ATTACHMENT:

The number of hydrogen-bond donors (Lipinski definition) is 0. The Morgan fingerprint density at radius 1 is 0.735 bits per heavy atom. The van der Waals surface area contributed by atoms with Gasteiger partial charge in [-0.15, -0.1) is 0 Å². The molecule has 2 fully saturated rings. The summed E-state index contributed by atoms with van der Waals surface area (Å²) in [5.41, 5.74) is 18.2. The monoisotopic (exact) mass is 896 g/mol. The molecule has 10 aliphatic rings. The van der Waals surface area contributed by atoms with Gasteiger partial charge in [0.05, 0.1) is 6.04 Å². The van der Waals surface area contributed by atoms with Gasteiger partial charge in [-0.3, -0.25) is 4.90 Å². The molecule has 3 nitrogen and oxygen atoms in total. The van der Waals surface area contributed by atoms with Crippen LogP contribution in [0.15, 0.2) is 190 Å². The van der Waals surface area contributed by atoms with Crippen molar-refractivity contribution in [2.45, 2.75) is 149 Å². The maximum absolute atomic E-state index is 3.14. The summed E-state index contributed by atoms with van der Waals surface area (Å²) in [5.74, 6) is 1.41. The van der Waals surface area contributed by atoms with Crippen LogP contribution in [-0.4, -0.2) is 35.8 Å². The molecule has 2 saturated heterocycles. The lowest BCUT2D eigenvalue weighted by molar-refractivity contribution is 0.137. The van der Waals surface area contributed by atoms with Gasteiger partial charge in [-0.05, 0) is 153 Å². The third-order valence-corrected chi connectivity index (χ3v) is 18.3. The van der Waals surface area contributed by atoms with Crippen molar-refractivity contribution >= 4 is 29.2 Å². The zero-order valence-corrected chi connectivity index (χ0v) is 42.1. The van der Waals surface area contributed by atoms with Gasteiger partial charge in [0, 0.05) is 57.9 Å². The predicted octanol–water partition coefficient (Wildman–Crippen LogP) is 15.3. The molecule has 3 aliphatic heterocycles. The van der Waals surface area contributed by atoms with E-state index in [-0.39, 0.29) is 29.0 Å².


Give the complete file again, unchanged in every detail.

The number of hydrogen-bond donors (Lipinski definition) is 0. The Morgan fingerprint density at radius 1 is 0.735 bits per heavy atom. The van der Waals surface area contributed by atoms with Gasteiger partial charge in [-0.15, -0.1) is 0 Å². The molecule has 2 fully saturated rings. The summed E-state index contributed by atoms with van der Waals surface area (Å²) in [5.41, 5.74) is 18.2. The monoisotopic (exact) mass is 896 g/mol. The molecule has 10 aliphatic rings. The van der Waals surface area contributed by atoms with Gasteiger partial charge in [0.05, 0.1) is 6.04 Å². The van der Waals surface area contributed by atoms with Gasteiger partial charge in [-0.3, -0.25) is 4.90 Å². The molecule has 3 nitrogen and oxygen atoms in total. The van der Waals surface area contributed by atoms with Crippen LogP contribution in [0.15, 0.2) is 190 Å². The van der Waals surface area contributed by atoms with Crippen molar-refractivity contribution in [2.45, 2.75) is 149 Å². The maximum absolute atomic E-state index is 3.14. The summed E-state index contributed by atoms with van der Waals surface area (Å²) in [5.74, 6) is 1.41. The van der Waals surface area contributed by atoms with Crippen LogP contribution in [-0.4, -0.2) is 35.8 Å². The molecule has 2 saturated heterocycles. The lowest BCUT2D eigenvalue weighted by molar-refractivity contribution is 0.137. The van der Waals surface area contributed by atoms with Gasteiger partial charge in [-0.05, 0) is 153 Å². The third-order valence-corrected chi connectivity index (χ3v) is 18.3. The van der Waals surface area contributed by atoms with Crippen molar-refractivity contribution >= 4 is 29.2 Å². The zero-order valence-corrected chi connectivity index (χ0v) is 42.1. The van der Waals surface area contributed by atoms with Gasteiger partial charge in [0, 0.05) is 57.9 Å². The predicted octanol–water partition coefficient (Wildman–Crippen LogP) is 15.3. The molecule has 3 aliphatic heterocycles. The van der Waals surface area contributed by atoms with E-state index in [-0.39, 0.29) is 29.0 Å².